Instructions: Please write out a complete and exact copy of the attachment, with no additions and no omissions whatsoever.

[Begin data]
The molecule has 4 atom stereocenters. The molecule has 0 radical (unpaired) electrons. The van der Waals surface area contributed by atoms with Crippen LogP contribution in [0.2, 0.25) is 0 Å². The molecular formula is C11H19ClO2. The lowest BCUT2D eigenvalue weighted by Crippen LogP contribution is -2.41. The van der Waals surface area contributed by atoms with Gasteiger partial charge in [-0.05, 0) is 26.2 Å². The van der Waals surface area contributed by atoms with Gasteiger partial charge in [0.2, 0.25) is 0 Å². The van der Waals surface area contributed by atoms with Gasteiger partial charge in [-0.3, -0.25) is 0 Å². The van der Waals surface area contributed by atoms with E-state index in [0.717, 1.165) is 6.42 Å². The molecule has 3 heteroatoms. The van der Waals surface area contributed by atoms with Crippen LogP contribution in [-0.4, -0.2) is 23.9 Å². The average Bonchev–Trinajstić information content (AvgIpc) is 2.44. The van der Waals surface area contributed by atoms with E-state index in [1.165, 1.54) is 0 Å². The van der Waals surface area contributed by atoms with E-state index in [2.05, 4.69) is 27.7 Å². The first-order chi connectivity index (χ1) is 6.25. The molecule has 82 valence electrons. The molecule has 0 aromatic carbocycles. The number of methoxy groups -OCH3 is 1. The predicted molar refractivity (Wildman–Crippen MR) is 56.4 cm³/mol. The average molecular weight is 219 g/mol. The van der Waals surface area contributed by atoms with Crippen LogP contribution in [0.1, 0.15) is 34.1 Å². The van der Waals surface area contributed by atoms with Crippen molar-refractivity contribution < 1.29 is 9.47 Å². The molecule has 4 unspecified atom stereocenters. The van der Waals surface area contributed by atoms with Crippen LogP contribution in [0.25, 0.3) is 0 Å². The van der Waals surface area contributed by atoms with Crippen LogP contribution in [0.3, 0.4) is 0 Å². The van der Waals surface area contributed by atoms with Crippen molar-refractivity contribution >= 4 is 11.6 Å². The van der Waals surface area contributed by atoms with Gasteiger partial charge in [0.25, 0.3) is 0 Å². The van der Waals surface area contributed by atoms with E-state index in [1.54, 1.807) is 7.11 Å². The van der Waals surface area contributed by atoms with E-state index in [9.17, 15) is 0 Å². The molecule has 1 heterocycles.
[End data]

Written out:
The molecule has 4 atom stereocenters. The molecule has 0 radical (unpaired) electrons. The van der Waals surface area contributed by atoms with Crippen LogP contribution in [0.2, 0.25) is 0 Å². The molecular formula is C11H19ClO2. The lowest BCUT2D eigenvalue weighted by Crippen LogP contribution is -2.41. The van der Waals surface area contributed by atoms with Gasteiger partial charge in [-0.05, 0) is 26.2 Å². The van der Waals surface area contributed by atoms with Gasteiger partial charge in [0.2, 0.25) is 0 Å². The van der Waals surface area contributed by atoms with Gasteiger partial charge in [-0.3, -0.25) is 0 Å². The van der Waals surface area contributed by atoms with E-state index in [0.717, 1.165) is 6.42 Å². The molecule has 3 heteroatoms. The van der Waals surface area contributed by atoms with Crippen LogP contribution in [-0.4, -0.2) is 23.9 Å². The average Bonchev–Trinajstić information content (AvgIpc) is 2.44. The van der Waals surface area contributed by atoms with E-state index in [1.165, 1.54) is 0 Å². The van der Waals surface area contributed by atoms with E-state index in [2.05, 4.69) is 27.7 Å². The first-order chi connectivity index (χ1) is 6.25. The molecule has 82 valence electrons. The molecule has 0 aromatic carbocycles. The number of methoxy groups -OCH3 is 1. The predicted molar refractivity (Wildman–Crippen MR) is 56.4 cm³/mol. The average molecular weight is 219 g/mol. The van der Waals surface area contributed by atoms with Crippen LogP contribution in [0.1, 0.15) is 34.1 Å². The van der Waals surface area contributed by atoms with Crippen molar-refractivity contribution < 1.29 is 9.47 Å². The molecule has 4 unspecified atom stereocenters. The van der Waals surface area contributed by atoms with Crippen LogP contribution in [0.25, 0.3) is 0 Å². The van der Waals surface area contributed by atoms with Crippen LogP contribution in [0.3, 0.4) is 0 Å². The van der Waals surface area contributed by atoms with Crippen molar-refractivity contribution >= 4 is 11.6 Å². The van der Waals surface area contributed by atoms with Gasteiger partial charge in [0.25, 0.3) is 0 Å². The van der Waals surface area contributed by atoms with E-state index in [1.54, 1.807) is 7.11 Å². The van der Waals surface area contributed by atoms with E-state index in [9.17, 15) is 0 Å². The molecule has 1 heterocycles.